Art Focus: Celebrated watercolourist Chin Kon Yit launches ‘Landmarks of Malaysia’ book
Acclaimed Malaysian artist Chin Kon Yit gathers 360 watercolour paintings of landmarks around Malaysia in his latest book.
His works are known far and wide, his strokes evokes a thousand memories. Eminent watercolourist Chin Kon Yit sure has a way of shining the spotlight on landmarks, everyday street scenes and traditional trades around Malaysia.
His sixth book after Kuala Lumpur: A Sketchbook, Penang Sketchbook, Malacca Sketchbook, Landmarks of Selangor and Landmarks of Perak; the Landmarks of Malaysia: 360 paintings by Chin Kon Yit is a sumptuous illustration of iconic buldings around the country; both old and new or now gone (like the Bok House in Jalan Ampang).
The now-demolished Bok House, Jalan Ampang.
It took the respected Malaysian artist five years to complete the book. “I had to visit several states and paint more than 200 new paintings. The rest of the paintings are reproduced from my earlier books, particularly the Malacca Sketchbook,” he says.
He visited most of the sites around Malaysia to complete simple sketches and take numerous photographs from as many angles. “Having so many references helped me choose the best composition so I can take my time to complete the paintings at home as each one is very detailed and takes a long time to produce.”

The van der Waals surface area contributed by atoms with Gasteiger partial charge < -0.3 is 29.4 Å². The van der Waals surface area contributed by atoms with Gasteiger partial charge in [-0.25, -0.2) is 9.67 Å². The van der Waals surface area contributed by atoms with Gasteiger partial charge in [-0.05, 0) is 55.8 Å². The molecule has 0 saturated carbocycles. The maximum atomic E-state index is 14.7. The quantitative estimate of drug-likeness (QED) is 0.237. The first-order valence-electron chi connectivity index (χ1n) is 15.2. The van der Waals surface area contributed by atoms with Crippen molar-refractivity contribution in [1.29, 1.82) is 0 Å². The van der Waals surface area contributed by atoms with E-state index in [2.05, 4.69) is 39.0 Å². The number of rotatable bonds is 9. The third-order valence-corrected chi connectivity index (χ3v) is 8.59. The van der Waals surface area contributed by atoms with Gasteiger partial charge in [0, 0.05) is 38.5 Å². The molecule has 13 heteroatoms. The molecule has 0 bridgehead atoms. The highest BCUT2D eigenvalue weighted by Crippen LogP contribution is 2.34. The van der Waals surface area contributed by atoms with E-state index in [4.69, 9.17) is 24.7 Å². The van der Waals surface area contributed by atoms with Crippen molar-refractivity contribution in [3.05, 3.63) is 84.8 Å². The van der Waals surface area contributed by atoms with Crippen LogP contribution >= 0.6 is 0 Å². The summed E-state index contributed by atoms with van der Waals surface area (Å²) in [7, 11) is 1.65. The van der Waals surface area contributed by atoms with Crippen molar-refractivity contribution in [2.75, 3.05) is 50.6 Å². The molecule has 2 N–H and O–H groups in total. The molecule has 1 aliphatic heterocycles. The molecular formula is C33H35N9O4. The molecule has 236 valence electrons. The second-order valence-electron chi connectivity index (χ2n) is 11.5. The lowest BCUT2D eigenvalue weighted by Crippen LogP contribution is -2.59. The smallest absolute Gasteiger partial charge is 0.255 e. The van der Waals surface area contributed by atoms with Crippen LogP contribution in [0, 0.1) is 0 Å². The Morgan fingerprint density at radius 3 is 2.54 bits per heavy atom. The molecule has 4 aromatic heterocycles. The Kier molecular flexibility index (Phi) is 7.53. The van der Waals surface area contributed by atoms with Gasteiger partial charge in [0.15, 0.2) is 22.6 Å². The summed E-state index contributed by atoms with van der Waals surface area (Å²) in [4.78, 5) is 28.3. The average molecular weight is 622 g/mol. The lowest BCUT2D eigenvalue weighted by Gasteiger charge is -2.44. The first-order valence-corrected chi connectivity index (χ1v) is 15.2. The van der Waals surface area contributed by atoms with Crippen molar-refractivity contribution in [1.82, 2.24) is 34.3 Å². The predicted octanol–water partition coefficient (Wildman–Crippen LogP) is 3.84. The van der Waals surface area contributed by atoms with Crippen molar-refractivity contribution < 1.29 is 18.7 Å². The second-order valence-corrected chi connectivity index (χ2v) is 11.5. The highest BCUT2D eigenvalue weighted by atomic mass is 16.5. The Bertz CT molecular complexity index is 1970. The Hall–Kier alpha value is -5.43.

Kon Yit has formed an indestructible bond with watercolour for over 40 years now and he cleverly works his magic by capturing all the architectural details of the landmarks with great precision. Accompanying each painting in the book are descriptions that give insights to the buildings featured.
Sultan Petra Jubilee Mosque in Rantau Panjang, Kelantan.
His favourite painting in this book? The Sultan Abdul Samad building, which graces the cover of the book, of course. “I have strong feelings for Dataran Merdeka and the buildings around it. My father took me there on August 31, 1957 when I was a boy. Another favourite is the row of shophouses in Little India, Klang. I used to live on the first floor of the landmark shown in one of the pages of this book.”
Terengganu State Museum in Kuala Terengganu.
He also likes the painting of Goldsmith Street (Jalan Tukang) in Malacca, with the Indian temple, mosque and Chinese temple all located on one street. “This is harmony at its best,” he concludes.
(Photos: Editions Didier Millet)